The low box hip switch is one of my favorite hidden gems when it comes to sprinting faster… keep reading for how and why to add this into your next workout routine.


Sprint specific drills are essential for helping you build more power and speed with each step. Any any athlete knows that your first step counts most…

One of the most important aspects of training your sprint is pelvic stability. There’s a number of reasons why your hips could be off centered whether it be lack of mobility, injury, or favoring one side. If your hips are imbalanced however, this translates to your feet hitting the ground at different times and disturbing the speed of your turnover. Which each step down, you absorb force through the foot that hits the ground.

By training with a drill like the low box hip switch, you’re forcing the feet and hips to overcome the imbalance which helps to translate that work into top speed while in a game setting.

How to do pike crunches?

Before starting your sprint work try this 5 minute hip activation routine.

Use a small box or platform on the ground to lift you up about 4 inches or so off the floor. Begin standing with just one foot on top of the box, bringing the opposite knee up to hip height. Get into a sprinter stance by bringing the appropriate hands into sprint position (one by the face and the other by the hip with bent elbows).

Moving quickly, step the floating foot to touch down onto the floor switching the arms as if you were sprinting, then immediately returning to your original position. These should be fast with a short pause in between to stabilize and re-establish the starting stance and level out the hips.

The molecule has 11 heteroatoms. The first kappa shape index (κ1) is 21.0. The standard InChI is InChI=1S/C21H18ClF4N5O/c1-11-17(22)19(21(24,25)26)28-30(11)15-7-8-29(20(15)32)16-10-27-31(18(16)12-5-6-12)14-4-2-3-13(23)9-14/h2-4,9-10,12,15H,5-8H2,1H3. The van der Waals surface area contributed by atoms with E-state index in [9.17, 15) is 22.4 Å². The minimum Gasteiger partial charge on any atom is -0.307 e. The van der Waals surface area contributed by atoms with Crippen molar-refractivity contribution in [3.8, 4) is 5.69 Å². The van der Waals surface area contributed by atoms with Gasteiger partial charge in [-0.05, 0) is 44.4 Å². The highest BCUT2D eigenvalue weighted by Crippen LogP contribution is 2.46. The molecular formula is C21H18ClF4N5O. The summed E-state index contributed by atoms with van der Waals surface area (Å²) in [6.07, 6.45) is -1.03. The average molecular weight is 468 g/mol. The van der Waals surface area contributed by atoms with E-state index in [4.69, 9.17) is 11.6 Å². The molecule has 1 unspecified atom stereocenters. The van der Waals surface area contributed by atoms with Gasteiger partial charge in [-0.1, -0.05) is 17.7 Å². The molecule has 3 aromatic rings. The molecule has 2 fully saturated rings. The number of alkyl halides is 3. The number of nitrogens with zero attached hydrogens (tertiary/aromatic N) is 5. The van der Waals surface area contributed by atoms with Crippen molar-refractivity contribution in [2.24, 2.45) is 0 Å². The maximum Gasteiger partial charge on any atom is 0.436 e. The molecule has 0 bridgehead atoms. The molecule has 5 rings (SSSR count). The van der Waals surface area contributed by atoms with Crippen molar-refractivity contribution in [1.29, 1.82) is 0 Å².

Common Mistakes

Avoid dropping the bottom hip too low. The goal of performing this drill is to maintain stability and balance throughout the pelvis. Imagine if for example you had a straight line through both hip points. Think about maintaining that line so it doesn’t fall either way and remains parallel to the floor.


Add the low box hip switch into your sprint work towards the beginning of your workout. I like to include these after a solid warm-up so that the nervous system is prepared but the musculature doesn’t become fatigued if hitting a full workout afterward. Hit 3-4 rounds of 10 repetitions on each leg.

Finish up your sprint work session with a few more drills from here:


Above I shared how the low box hip switch can help stabilize your pelvis and clean up your sprint form.

But what does your training look like now?

Lucky for you, I’ve just laid out the full guide to agility training for athletes.

I invite you to check out Game Speed, my new agility training system.

Using strategic warm-ups like this and all the methods I’ve laid out in this program, you have all the tools to create a customized agility program for your sport. 

If you decide to take your agility training to the next level with Game Speed, you’ll receive two exclusive blog-reader bonuses.

But, only if you sign up at the link below.



The best sports performance training on the internet. We help underdogs become elite level athletes.